“I had the passion to race,” he recalls. “But my father would not have permitted me to race on the track because he saw so many drivers killed. But he gave me the permission to race in rallies which, between you and me, were also dangerous… But he didn’t know that.”
Dr Orsi contested a few rallies, including the 1972 Monte Carlo Rally, when he was just 20. But he realised pretty quickly a career in motorsport wasn’t for him.
“I realised it was not my job to become a professional driver. I liked it, but I recognised my limits.”
Instead, Dr Orsi studied law and worked in the family spare parts distribution business, but it didn’t provide the same heady rush as a career at Maserati would have.
“I realised you are only living once and it is better to do something you like to do,” he says. “As my passion has always been for cars, history and so on, I decided in 1986 to try and find a job in this field.”
Dr Orsi landed a job at an Italian auction house specialising in classic cars, and it was there he gained invaluable experience and insight into the world of automotive restoration and collecting – experience he used to start his own company.
That company, Historico Selecta, has grown over the last 30 years into one of the pre-eminent companies advising collectors, museums and manufacturers in the art of restoring and preserving classic cars. His company also publishes the annual Classic Car Auction Yearbook, long considered the bible in this highly specialised field.
His history, his knowledge, his links to the Maserati brand, have ensured Dr Orsi enjoys rock star status in the classic car world. So too his long-standing tenure as a judge at some of the most important classic car shows in the world, including Pebble Beach and Salon Privé in the UK.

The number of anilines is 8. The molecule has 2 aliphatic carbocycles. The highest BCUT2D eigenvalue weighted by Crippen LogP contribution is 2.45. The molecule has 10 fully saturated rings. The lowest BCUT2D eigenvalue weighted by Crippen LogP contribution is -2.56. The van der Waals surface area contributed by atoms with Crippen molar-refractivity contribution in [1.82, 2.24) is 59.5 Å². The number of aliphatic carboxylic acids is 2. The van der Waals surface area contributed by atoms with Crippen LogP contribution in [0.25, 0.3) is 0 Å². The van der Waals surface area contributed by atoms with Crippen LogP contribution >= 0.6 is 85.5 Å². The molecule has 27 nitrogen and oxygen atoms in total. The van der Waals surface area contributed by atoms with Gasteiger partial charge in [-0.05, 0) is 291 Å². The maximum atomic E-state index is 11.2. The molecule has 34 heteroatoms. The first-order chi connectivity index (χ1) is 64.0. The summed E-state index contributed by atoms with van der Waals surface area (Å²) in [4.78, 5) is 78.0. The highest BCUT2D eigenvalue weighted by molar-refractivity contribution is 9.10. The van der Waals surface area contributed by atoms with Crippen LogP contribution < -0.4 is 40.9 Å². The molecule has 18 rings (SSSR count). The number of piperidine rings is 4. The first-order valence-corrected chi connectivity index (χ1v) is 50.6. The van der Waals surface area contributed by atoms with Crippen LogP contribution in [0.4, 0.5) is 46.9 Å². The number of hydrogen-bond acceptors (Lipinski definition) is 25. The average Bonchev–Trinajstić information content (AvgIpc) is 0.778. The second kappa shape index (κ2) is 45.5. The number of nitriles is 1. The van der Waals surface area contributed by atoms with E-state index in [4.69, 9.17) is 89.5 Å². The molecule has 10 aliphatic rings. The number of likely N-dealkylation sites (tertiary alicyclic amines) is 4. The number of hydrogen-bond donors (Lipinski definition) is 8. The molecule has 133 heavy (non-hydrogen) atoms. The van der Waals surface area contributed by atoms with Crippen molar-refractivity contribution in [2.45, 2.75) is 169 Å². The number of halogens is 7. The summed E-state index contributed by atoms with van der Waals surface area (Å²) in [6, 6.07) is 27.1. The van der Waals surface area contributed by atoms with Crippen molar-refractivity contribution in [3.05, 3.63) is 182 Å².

And it’s this last role that’s responsible for Dr Orsi’s proudest achievement, the Italian being the driving force behind the trend for unrestored, original cars. As a restorer himself, it was, he says, a complete turnaround on how he viewed the field of classic cars.
“It was not so at the beginning,” he says. “But then I started to restore cars. You could have a thousand photos of the car, but when you are restoring it is impossible to understand how the car was originally.
“In photos you cannot understand materials, you cannot understand the paint… Because I restored mainly cars of the 1930s–1950s with black and white photos, it is not easy to understand this. And I realised the importance of originality, of keeping the car in original condition.”
That change in thinking became a motivation for Dr Orsi – a motivation he shared with the international governing body of classic car clubs, the Fédération International des Véhicules Anciens (FIVA).
Above: Maseratis at Pebble Beach
“I was invited to judge at Pebble Beach,” he recalls. “The first two years, I judged Italian special body cars, but I was horrified by some American restorations that were over-restored. So I put together the importance of originality and the situation at Pebble Beach. And I suggested to FIVA – they had no representative in the US; the US classic car world is a different car world – I suggested to them to establish a prize for the best preserved car.
“At the time, the Chairman of Pebble Beach said ‘okay, a good idea’. And we started.”
From little things, big things grow, as the saying goes.
“The first year – and I was chief judge of this award – we had six cars, the second year nine, the third year 12, the fourth year 15. Now we have approximately 25 cars in this award.”